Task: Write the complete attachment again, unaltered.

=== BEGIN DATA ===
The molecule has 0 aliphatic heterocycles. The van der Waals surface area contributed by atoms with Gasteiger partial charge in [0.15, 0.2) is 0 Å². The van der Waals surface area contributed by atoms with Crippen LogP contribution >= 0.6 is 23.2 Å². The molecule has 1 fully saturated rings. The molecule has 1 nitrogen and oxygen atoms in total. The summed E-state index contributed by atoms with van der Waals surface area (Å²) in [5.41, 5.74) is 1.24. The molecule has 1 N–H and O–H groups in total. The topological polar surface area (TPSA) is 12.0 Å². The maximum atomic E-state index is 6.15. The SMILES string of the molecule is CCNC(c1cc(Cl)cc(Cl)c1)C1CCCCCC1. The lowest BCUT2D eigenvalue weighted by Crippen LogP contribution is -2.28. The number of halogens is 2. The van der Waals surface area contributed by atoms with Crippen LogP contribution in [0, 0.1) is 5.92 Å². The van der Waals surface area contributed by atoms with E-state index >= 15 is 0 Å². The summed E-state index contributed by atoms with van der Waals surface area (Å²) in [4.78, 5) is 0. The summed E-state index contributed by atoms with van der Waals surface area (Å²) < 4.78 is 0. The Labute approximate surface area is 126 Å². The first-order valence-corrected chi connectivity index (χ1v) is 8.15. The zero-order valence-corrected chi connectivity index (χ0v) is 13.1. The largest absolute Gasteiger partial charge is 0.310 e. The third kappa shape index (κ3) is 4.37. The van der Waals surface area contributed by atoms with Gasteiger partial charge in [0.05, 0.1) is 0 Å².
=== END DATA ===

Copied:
The molecule has 0 aliphatic heterocycles. The van der Waals surface area contributed by atoms with Gasteiger partial charge in [0.15, 0.2) is 0 Å². The van der Waals surface area contributed by atoms with Crippen LogP contribution >= 0.6 is 23.2 Å². The molecule has 1 fully saturated rings. The molecule has 1 nitrogen and oxygen atoms in total. The summed E-state index contributed by atoms with van der Waals surface area (Å²) in [5.41, 5.74) is 1.24. The molecule has 1 N–H and O–H groups in total. The topological polar surface area (TPSA) is 12.0 Å². The maximum atomic E-state index is 6.15. The SMILES string of the molecule is CCNC(c1cc(Cl)cc(Cl)c1)C1CCCCCC1. The lowest BCUT2D eigenvalue weighted by Crippen LogP contribution is -2.28. The number of halogens is 2. The van der Waals surface area contributed by atoms with Crippen LogP contribution in [0, 0.1) is 5.92 Å². The van der Waals surface area contributed by atoms with E-state index >= 15 is 0 Å². The summed E-state index contributed by atoms with van der Waals surface area (Å²) in [4.78, 5) is 0. The summed E-state index contributed by atoms with van der Waals surface area (Å²) < 4.78 is 0. The Labute approximate surface area is 126 Å². The first-order valence-corrected chi connectivity index (χ1v) is 8.15. The zero-order valence-corrected chi connectivity index (χ0v) is 13.1. The largest absolute Gasteiger partial charge is 0.310 e. The third kappa shape index (κ3) is 4.37. The van der Waals surface area contributed by atoms with Gasteiger partial charge in [0.05, 0.1) is 0 Å².